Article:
Internal Wall finishing

Discussion in 'Fiberglass and Composite Boat Building' started by fallguy, Nov 30, 2019.

  1. fallguy
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    fallguy Senior Member

    I am trying to determine how best to finish internal walls. My hulls are multchine and 12mm core with triax on both sides and lots of tape seams. Small cabin, basically about 13' long by about 4' wide, lotsa surfaces.

    Not a big fan of trying to finish it all fla with fairing compounds, seems like endless cycles of filling, sanding, vacuuming, etc. Not sure it'll ever look all that great either to be honest

    I found a few alternatives.

    1. Furring strips on the walls with powergrip and vinyl wrapped formica with Velcro. Removable, but with all my chines, would need lots of trim at the seams.

    2. Sew a vinyl covering that snaps into all the chines, this doesn't look all that great to me.

    3. Beadboard or paneling on furring strips glued on with powergrip. I am good working with wood, but it would be kind of heavy wall to wall. Be kinda hard to rewire or remove unless I use screws.
     
  2. bajansailor
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    bajansailor Marine Surveyor

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  3. fallguy
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    fallguy Senior Member

  4. fallguy
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    fallguy Senior Member

    Would 1.5mm okume be stiff enough screwed onto furring strips with a finish washer?

    Did some reading and it is too thin. Probably have to go 3-4mm minimum..
     
    Last edited: Dec 1, 2019
  5. fallguy
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    fallguy Senior Member

    Anyone use komatex?
     
  6. gonzo
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    gonzo Senior Member

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  7. KD8NPB
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    KD8NPB Junior Member

  8. fallguy
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    fallguy Senior Member

  9. fallguy
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    fallguy Senior Member

    11 surfaces port to star discounting bunk

    same for one room further aft more or less
    E05C138A-CAD3-4AD6-88DF-66A8322FED78.jpeg
     
  10. gonzo
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    gonzo Senior Member

    I've used vinyl bathroom grade wall paper with good results.
     
  11. fallguy
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    fallguy Senior Member

    Thanks.

    I think I need to be able to get some wiring through as well. I apologize for being clear as mud.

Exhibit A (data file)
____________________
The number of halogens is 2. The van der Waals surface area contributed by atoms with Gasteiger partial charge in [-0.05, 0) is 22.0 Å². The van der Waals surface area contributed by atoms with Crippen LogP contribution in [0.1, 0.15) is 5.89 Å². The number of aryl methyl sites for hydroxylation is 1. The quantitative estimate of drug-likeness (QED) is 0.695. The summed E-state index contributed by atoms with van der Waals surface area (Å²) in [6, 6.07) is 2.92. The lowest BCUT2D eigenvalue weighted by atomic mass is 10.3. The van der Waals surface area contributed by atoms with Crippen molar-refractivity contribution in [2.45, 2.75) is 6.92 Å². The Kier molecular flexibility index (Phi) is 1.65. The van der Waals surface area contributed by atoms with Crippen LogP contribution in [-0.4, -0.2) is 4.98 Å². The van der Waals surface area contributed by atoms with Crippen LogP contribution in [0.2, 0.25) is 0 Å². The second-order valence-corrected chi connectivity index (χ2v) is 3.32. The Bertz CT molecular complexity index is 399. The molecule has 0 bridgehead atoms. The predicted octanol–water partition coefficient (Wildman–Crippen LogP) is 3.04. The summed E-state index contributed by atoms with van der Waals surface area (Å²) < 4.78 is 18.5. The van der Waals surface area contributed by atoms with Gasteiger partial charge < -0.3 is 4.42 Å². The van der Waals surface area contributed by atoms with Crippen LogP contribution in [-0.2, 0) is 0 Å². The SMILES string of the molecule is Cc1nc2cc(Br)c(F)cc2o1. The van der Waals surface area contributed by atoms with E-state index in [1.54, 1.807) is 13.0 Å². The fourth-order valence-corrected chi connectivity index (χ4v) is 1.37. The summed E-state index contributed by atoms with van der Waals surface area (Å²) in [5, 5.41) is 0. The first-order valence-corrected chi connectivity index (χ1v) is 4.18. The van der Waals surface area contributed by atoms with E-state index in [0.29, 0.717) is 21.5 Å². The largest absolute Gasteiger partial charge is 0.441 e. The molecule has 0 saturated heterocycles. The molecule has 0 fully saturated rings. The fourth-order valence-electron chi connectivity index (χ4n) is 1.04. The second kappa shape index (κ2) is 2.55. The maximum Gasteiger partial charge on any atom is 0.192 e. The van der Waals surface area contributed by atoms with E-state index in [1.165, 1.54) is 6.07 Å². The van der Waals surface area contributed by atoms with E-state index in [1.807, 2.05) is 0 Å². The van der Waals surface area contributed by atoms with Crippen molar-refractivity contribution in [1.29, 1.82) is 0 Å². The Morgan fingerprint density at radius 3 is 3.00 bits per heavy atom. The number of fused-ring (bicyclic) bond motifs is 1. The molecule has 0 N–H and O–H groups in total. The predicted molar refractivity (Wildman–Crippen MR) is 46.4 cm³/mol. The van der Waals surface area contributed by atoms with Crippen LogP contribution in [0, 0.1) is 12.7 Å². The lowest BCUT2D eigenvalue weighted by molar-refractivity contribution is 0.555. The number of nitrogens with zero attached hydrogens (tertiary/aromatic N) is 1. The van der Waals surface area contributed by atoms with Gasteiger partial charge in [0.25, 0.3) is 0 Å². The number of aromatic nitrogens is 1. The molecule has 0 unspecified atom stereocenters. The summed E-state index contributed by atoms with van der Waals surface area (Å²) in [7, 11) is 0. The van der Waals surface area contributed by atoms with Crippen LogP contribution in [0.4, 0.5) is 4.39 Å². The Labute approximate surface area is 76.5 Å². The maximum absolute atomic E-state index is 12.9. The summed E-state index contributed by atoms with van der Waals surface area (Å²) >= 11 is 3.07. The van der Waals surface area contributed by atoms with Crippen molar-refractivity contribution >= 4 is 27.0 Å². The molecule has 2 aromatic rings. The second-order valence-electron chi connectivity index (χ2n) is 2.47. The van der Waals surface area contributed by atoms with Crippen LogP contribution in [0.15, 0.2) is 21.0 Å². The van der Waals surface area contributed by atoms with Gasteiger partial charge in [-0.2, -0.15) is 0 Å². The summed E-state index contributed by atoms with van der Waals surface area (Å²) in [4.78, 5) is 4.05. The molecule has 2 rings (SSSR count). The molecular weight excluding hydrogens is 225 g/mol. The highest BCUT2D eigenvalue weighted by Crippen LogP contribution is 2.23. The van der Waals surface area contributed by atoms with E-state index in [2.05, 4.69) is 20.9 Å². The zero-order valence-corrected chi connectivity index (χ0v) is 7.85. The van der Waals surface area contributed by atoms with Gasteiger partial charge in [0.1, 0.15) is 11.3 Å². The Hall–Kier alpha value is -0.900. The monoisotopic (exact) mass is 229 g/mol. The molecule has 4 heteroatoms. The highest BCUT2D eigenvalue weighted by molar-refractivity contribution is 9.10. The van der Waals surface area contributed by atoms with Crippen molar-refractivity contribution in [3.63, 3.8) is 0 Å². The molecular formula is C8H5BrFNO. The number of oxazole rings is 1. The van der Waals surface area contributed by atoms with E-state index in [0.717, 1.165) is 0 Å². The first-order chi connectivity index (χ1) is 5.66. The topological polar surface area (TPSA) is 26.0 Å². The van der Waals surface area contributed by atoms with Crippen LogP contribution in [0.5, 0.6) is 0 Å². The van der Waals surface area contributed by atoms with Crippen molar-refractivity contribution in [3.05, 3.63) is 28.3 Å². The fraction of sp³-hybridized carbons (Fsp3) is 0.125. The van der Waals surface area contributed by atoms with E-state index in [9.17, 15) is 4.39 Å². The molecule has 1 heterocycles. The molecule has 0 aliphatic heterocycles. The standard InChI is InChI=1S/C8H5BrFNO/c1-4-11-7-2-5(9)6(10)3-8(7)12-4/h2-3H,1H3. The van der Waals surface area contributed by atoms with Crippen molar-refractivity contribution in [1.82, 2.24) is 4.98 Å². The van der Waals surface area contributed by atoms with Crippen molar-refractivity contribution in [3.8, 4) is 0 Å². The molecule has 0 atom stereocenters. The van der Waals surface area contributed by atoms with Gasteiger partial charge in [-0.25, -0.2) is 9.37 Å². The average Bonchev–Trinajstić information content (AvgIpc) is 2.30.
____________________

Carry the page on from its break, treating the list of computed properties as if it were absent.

Right now I am leaning towards wood on the bottom and Komacell on top. All furred out with battens ripped from the hull jig. The Komacell sample is on the way.
     
  12. Rumars
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    Rumars Senior Member

    Foam backed mesh fabric. Waterproof, breathable, machine washable, comes in a range of colours and structure patterns. Fasten with velcro on the chines and edges. The foam backing will create a smooth surface regardless of how rough the underlying surface is (including wiring if you don't bunch it up) and provide some "give" and "softness" to the touch.
    You have surely seen the fabric in regular life, it's used for upholstery, luggage, sport shoes, cars, etc. The only problem is you must like the look of it and you need some sewing. But it is the lightest and least complicated option because it is removable and does not require any furring strips, just adhesive backed velcro on the hull.
     
  13. DGreenwood
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    DGreenwood Senior Member

    My solution would be a combo. Some faired and painted surfaces and some furred out with velcro attachment of Coroplast panels covered with your favorite fabric. Allows for wiring and alterations later. I've used this successfully before. Reduces labor and expense without getting that cheesy carpet lined look.
     
  14. BrissoDamo
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    BrissoDamo Junior Member

    3. is the wise answer, use neoprene foam mat, vinyl covered and stick it on with PUA. lasted 15 years + in my plate ally boat.
     

  15. fallguy
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    fallguy Senior Member

    That space is mostly above the waterline and has two fire exits and about 12 square feet of glazing for an approximate floorspace of 36 or a glazing rate of 33%. It is small due to the hulls being narrower and hopefully economical and relatively fast. The range and seakeeping of the vessel is good.

    The limiting factor here is that I live in Minnesota and getting my boat to the Bahamas is a multi-week trip. Getting the boat to Alaska is a many month trip through the Panama Canal.
     
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